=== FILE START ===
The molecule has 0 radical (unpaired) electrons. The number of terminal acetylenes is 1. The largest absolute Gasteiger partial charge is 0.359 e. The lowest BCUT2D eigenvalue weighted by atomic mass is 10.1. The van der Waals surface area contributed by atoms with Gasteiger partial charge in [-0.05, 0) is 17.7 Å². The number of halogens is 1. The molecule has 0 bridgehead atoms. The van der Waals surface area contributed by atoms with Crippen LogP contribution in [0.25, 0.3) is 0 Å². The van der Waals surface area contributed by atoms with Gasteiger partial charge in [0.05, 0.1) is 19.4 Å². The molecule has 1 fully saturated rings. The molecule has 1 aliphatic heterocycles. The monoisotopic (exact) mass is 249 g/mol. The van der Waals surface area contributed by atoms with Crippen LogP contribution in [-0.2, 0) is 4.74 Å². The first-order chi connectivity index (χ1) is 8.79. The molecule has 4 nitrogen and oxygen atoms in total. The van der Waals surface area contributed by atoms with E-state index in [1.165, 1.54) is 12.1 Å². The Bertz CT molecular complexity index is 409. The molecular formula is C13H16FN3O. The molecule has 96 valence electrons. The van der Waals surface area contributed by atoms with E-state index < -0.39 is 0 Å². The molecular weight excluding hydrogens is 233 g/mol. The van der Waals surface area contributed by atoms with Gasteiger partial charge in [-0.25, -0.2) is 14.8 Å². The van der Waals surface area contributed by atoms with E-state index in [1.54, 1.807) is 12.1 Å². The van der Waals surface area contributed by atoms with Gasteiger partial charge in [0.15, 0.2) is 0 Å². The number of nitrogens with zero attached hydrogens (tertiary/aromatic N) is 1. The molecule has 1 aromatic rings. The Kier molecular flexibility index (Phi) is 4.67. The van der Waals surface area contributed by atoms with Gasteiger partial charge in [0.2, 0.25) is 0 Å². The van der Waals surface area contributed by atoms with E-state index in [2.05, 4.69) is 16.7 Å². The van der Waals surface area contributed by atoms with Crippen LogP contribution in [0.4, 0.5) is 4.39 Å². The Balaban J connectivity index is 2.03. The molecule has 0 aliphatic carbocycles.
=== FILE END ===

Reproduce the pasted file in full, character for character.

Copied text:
The molecule has 0 radical (unpaired) electrons. The number of terminal acetylenes is 1. The largest absolute Gasteiger partial charge is 0.359 e. The lowest BCUT2D eigenvalue weighted by atomic mass is 10.1. The van der Waals surface area contributed by atoms with Gasteiger partial charge in [-0.05, 0) is 17.7 Å². The number of halogens is 1. The molecule has 0 bridgehead atoms. The van der Waals surface area contributed by atoms with Crippen LogP contribution in [0.25, 0.3) is 0 Å². The van der Waals surface area contributed by atoms with Gasteiger partial charge in [0.05, 0.1) is 19.4 Å². The molecule has 1 fully saturated rings. The molecule has 1 aliphatic heterocycles. The monoisotopic (exact) mass is 249 g/mol. The van der Waals surface area contributed by atoms with Crippen LogP contribution in [-0.2, 0) is 4.74 Å². The first-order chi connectivity index (χ1) is 8.79. The molecule has 4 nitrogen and oxygen atoms in total. The van der Waals surface area contributed by atoms with E-state index in [1.165, 1.54) is 12.1 Å². The Bertz CT molecular complexity index is 409. The molecular formula is C13H16FN3O. The molecule has 96 valence electrons. The van der Waals surface area contributed by atoms with E-state index < -0.39 is 0 Å². The molecular weight excluding hydrogens is 233 g/mol. The van der Waals surface area contributed by atoms with Gasteiger partial charge in [-0.25, -0.2) is 14.8 Å². The van der Waals surface area contributed by atoms with E-state index in [1.54, 1.807) is 12.1 Å². The van der Waals surface area contributed by atoms with Gasteiger partial charge in [0.15, 0.2) is 0 Å². The number of nitrogens with zero attached hydrogens (tertiary/aromatic N) is 1. The molecule has 1 aromatic rings. The Kier molecular flexibility index (Phi) is 4.67. The van der Waals surface area contributed by atoms with Gasteiger partial charge in [0.2, 0.25) is 0 Å². The van der Waals surface area contributed by atoms with E-state index in [2.05, 4.69) is 16.7 Å². The van der Waals surface area contributed by atoms with Crippen LogP contribution in [0.4, 0.5) is 4.39 Å². The Balaban J connectivity index is 2.03. The molecule has 0 aliphatic carbocycles.